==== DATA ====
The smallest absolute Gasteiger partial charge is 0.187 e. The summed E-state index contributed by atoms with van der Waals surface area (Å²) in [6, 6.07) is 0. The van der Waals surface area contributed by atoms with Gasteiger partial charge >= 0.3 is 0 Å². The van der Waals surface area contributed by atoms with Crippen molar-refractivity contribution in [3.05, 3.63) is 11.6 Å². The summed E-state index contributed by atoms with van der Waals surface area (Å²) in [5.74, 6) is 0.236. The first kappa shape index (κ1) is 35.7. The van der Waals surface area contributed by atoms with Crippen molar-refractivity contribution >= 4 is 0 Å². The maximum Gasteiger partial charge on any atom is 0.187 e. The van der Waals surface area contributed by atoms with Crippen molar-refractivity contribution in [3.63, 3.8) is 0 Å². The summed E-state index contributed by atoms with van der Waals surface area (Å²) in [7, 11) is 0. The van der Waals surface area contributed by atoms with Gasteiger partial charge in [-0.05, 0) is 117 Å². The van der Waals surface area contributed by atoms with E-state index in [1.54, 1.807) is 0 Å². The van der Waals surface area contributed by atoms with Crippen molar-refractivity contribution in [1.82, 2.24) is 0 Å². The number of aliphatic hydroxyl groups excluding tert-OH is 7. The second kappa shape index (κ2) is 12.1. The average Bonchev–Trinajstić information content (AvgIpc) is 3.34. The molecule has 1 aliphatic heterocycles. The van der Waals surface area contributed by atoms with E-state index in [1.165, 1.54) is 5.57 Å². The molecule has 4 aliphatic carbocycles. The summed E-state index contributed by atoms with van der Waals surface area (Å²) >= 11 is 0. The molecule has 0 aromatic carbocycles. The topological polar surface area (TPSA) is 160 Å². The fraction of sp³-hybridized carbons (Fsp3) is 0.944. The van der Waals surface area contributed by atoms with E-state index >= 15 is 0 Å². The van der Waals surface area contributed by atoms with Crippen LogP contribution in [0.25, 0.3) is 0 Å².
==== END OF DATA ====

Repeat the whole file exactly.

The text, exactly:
The smallest absolute Gasteiger partial charge is 0.187 e. The summed E-state index contributed by atoms with van der Waals surface area (Å²) in [6, 6.07) is 0. The van der Waals surface area contributed by atoms with Gasteiger partial charge >= 0.3 is 0 Å². The van der Waals surface area contributed by atoms with Crippen molar-refractivity contribution in [3.05, 3.63) is 11.6 Å². The summed E-state index contributed by atoms with van der Waals surface area (Å²) in [5.74, 6) is 0.236. The first kappa shape index (κ1) is 35.7. The van der Waals surface area contributed by atoms with Crippen molar-refractivity contribution >= 4 is 0 Å². The maximum Gasteiger partial charge on any atom is 0.187 e. The van der Waals surface area contributed by atoms with Crippen molar-refractivity contribution in [3.63, 3.8) is 0 Å². The summed E-state index contributed by atoms with van der Waals surface area (Å²) in [7, 11) is 0. The van der Waals surface area contributed by atoms with Gasteiger partial charge in [-0.05, 0) is 117 Å². The van der Waals surface area contributed by atoms with E-state index in [1.54, 1.807) is 0 Å². The van der Waals surface area contributed by atoms with Crippen molar-refractivity contribution in [1.82, 2.24) is 0 Å². The number of aliphatic hydroxyl groups excluding tert-OH is 7. The second kappa shape index (κ2) is 12.1. The average Bonchev–Trinajstić information content (AvgIpc) is 3.34. The molecule has 1 aliphatic heterocycles. The van der Waals surface area contributed by atoms with E-state index in [1.165, 1.54) is 5.57 Å². The molecule has 4 aliphatic carbocycles. The summed E-state index contributed by atoms with van der Waals surface area (Å²) >= 11 is 0. The molecule has 0 aromatic carbocycles. The topological polar surface area (TPSA) is 160 Å². The fraction of sp³-hybridized carbons (Fsp3) is 0.944. The van der Waals surface area contributed by atoms with E-state index >= 15 is 0 Å². The van der Waals surface area contributed by atoms with Crippen LogP contribution in [0.25, 0.3) is 0 Å².